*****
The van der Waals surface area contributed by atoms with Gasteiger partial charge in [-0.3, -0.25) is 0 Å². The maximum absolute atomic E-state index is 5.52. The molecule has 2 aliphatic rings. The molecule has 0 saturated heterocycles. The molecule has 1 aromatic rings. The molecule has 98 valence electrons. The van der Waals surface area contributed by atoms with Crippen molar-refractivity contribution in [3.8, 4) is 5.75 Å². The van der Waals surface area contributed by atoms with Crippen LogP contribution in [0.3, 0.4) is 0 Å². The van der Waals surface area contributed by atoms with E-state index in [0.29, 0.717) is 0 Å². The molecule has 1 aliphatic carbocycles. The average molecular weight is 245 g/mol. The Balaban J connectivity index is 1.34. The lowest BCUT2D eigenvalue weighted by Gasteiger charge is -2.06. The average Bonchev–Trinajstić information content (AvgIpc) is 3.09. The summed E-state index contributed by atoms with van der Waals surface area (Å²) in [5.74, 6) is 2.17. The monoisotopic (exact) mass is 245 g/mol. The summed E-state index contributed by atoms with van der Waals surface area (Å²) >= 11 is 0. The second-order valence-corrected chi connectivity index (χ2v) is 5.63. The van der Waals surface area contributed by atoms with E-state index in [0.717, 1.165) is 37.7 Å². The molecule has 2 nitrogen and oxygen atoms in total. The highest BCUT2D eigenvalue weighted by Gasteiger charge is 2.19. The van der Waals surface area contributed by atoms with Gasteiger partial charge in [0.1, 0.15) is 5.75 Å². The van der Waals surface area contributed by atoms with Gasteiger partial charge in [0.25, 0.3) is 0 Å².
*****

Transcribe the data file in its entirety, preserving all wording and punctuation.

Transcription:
The van der Waals surface area contributed by atoms with Gasteiger partial charge in [-0.3, -0.25) is 0 Å². The maximum absolute atomic E-state index is 5.52. The molecule has 2 aliphatic rings. The molecule has 0 saturated heterocycles. The molecule has 1 aromatic rings. The molecule has 98 valence electrons. The van der Waals surface area contributed by atoms with Crippen molar-refractivity contribution in [3.8, 4) is 5.75 Å². The van der Waals surface area contributed by atoms with Crippen LogP contribution in [0.3, 0.4) is 0 Å². The van der Waals surface area contributed by atoms with E-state index in [0.29, 0.717) is 0 Å². The molecule has 1 aliphatic carbocycles. The average molecular weight is 245 g/mol. The Balaban J connectivity index is 1.34. The lowest BCUT2D eigenvalue weighted by Gasteiger charge is -2.06. The average Bonchev–Trinajstić information content (AvgIpc) is 3.09. The summed E-state index contributed by atoms with van der Waals surface area (Å²) in [5.74, 6) is 2.17. The monoisotopic (exact) mass is 245 g/mol. The summed E-state index contributed by atoms with van der Waals surface area (Å²) >= 11 is 0. The second-order valence-corrected chi connectivity index (χ2v) is 5.63. The van der Waals surface area contributed by atoms with E-state index in [0.717, 1.165) is 37.7 Å². The molecule has 2 nitrogen and oxygen atoms in total. The highest BCUT2D eigenvalue weighted by Gasteiger charge is 2.19. The van der Waals surface area contributed by atoms with Gasteiger partial charge in [0.1, 0.15) is 5.75 Å². The van der Waals surface area contributed by atoms with Gasteiger partial charge in [0.25, 0.3) is 0 Å².